• Jen: Our vision at Deloitte is to create a culture that promotes courageous conversations around mental health – by encouraging vulnerability, tolerance, and empathy. We want to break down stigmas and encourage our people to take care of their mental health, just as they would their physical health. We do this by; Building awareness about mental illness with our Mental health @ work internal campaign focused on sharing stories and offering resources to support mental and emotional well-being. Offering education, including Mental health first aid and other courses focused on empathy and active listening so our people can act with compassion and support their colleagues. Encouraging self-care and building resilience by leverage well-being resources, education, benefits, and support.
  • Michael: EY’s employee assistance program began more than four decades ago. It has expanded significantly in scope over time to meet the evolving needs of our people. The number of web-based tools to support mental health has grown exponentially during the past few years, and many programs report a variety of ROIs and utilization rates. EY considers a variety of factors, but some key criteria include: Does the product have published outcome studies demonstrating a reduction in symptoms? Does the program have the stickiness to make a lasting improvement for the areas they address? Will the program resonate with our people?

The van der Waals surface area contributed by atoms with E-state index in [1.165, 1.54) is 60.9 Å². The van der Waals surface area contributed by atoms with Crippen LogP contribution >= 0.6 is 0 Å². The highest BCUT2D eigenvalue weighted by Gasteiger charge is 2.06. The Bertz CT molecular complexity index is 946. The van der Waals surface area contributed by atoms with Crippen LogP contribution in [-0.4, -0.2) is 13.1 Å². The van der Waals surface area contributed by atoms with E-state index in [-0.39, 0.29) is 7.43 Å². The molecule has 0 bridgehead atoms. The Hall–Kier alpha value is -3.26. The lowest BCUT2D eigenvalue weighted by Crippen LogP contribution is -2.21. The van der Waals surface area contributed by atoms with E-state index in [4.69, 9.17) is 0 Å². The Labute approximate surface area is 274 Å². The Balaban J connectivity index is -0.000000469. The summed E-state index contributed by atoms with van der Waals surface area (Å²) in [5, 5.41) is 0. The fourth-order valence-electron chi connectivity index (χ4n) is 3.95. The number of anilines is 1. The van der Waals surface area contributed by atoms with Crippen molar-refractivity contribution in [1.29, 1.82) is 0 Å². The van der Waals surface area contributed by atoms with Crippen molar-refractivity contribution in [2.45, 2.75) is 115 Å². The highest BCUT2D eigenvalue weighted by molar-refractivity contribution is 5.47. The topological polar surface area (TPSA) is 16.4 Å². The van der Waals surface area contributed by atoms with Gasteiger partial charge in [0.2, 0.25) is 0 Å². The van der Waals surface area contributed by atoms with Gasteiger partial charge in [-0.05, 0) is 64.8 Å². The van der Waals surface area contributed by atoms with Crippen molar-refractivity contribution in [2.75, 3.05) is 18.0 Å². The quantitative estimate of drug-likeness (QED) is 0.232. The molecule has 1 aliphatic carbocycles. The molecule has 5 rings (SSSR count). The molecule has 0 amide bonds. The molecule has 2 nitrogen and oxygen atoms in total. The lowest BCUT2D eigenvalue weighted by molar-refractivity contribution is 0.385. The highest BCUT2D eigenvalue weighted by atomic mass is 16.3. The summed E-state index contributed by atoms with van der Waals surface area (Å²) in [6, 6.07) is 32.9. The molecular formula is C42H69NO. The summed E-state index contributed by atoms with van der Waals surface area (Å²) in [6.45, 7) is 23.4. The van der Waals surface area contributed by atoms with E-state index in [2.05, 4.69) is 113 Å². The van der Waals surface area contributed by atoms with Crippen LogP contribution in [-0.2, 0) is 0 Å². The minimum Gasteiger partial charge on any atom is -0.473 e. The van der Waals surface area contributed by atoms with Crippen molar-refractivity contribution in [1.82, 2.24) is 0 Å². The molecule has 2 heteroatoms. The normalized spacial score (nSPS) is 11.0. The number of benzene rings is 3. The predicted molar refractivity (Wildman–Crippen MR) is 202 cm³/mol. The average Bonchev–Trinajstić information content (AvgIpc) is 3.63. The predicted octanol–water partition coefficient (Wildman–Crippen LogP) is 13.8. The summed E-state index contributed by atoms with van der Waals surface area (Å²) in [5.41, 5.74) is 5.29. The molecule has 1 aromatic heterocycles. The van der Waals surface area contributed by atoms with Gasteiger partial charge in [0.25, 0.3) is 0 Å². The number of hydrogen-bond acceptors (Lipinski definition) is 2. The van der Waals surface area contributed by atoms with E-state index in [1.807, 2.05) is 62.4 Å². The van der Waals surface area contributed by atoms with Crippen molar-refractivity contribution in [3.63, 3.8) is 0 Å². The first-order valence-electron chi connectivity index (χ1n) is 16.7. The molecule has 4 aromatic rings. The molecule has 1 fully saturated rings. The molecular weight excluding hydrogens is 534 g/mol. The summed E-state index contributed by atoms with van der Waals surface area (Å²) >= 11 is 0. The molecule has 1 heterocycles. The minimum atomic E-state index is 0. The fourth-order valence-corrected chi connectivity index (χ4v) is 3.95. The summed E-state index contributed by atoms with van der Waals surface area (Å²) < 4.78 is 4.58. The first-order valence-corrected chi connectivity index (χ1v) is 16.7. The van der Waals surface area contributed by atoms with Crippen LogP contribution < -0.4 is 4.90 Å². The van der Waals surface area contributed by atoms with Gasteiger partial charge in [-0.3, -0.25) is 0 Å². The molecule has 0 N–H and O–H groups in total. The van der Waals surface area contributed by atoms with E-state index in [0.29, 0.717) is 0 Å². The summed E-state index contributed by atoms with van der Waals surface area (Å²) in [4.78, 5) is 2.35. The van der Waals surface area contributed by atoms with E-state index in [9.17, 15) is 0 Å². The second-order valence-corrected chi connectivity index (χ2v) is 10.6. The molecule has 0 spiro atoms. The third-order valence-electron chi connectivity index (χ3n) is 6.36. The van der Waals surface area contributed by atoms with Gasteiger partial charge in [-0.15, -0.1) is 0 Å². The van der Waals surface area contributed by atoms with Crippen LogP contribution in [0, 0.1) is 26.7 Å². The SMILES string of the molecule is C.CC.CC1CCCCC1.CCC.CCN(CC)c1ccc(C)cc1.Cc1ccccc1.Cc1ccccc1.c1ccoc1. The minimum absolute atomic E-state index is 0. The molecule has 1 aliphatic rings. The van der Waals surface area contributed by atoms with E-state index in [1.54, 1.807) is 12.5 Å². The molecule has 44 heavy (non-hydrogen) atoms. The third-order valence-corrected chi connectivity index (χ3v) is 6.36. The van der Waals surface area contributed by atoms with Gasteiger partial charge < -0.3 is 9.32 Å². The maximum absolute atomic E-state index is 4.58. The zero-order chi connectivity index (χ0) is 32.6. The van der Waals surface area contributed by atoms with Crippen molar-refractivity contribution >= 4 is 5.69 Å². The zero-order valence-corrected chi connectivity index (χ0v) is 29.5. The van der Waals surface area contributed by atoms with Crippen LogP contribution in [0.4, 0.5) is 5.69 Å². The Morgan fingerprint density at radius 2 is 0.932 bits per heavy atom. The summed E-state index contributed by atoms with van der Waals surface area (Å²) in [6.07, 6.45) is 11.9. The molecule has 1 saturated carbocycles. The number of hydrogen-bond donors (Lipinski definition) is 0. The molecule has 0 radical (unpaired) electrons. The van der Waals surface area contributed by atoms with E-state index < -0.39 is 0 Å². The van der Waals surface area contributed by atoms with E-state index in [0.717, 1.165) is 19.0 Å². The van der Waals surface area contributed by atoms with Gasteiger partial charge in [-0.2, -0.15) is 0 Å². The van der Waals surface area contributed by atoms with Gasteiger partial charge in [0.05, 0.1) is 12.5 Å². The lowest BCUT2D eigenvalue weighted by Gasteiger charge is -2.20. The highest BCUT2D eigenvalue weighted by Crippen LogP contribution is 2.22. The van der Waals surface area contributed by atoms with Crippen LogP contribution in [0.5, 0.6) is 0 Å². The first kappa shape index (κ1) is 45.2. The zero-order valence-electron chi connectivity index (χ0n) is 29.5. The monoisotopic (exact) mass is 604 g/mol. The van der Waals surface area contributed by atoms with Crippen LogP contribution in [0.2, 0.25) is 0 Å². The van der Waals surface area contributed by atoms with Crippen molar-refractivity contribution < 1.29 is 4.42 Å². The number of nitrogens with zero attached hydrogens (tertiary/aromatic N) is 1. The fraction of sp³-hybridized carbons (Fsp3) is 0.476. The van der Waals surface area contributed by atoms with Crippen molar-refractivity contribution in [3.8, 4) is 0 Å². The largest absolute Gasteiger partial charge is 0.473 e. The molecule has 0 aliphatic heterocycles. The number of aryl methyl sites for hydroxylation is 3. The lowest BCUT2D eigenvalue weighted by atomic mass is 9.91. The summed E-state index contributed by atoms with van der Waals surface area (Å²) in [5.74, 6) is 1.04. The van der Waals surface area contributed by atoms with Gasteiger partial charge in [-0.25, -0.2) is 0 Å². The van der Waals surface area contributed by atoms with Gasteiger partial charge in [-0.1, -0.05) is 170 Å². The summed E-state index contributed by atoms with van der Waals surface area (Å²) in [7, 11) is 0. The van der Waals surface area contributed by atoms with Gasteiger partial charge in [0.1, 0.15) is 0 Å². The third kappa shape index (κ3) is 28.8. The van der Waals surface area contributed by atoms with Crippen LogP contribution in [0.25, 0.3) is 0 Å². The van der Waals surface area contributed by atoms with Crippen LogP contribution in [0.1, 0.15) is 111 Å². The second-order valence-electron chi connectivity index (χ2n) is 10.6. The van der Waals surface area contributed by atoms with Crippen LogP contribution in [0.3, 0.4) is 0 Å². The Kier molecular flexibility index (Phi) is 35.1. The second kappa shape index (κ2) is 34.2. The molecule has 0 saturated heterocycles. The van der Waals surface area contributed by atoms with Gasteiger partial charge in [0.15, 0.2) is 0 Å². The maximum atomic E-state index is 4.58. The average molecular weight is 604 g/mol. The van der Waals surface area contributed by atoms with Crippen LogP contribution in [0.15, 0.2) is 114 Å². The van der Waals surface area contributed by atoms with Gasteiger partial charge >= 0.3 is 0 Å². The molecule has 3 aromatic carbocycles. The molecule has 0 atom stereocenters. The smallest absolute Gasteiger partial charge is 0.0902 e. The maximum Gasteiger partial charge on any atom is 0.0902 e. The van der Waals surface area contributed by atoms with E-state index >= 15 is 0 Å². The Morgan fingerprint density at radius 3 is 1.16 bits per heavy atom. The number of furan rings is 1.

Dan: For companies looking to build a strong mental health program, what are your recommendations for where they should start, what should be included and how to communicate those benefits to employees? 

  • Marissa: Each organization has different needs and priorities, so it’s important to exhibit stellar listening skills. What are your people saying? What do they need? Chipotle encourages employees interested in participating in these benefits to speak to their manager, or to connect with us at You truly can’t over-communicate with your people!
  • Danielle: Use your data and employee demographics (things like age, family size); look at survey and focus group data (we ask specific questions about stress, culture, satisfaction with resources, knowledge of resources, what topics are of interest, what they think we should offer, etc.); and vendor data (usage of current programs, what offerings vendors have that you aren’t leveraging, etc.). Next, conduct a gap analysis of what you have and what you want to offer, in the context of both benefits and culture. Do people feel safe openly expressing their views? Do they trust their leadership? Are people respectful of each other? Can they take time off when they need to? Do you have leadership support to talk about these issues and promote relevant programs? These factors help create an emotionally-healthy workplace. Focus on quick wins: things that are easy to implement at low cost but will make an impact, and plan for the higher impact, longer-term wins.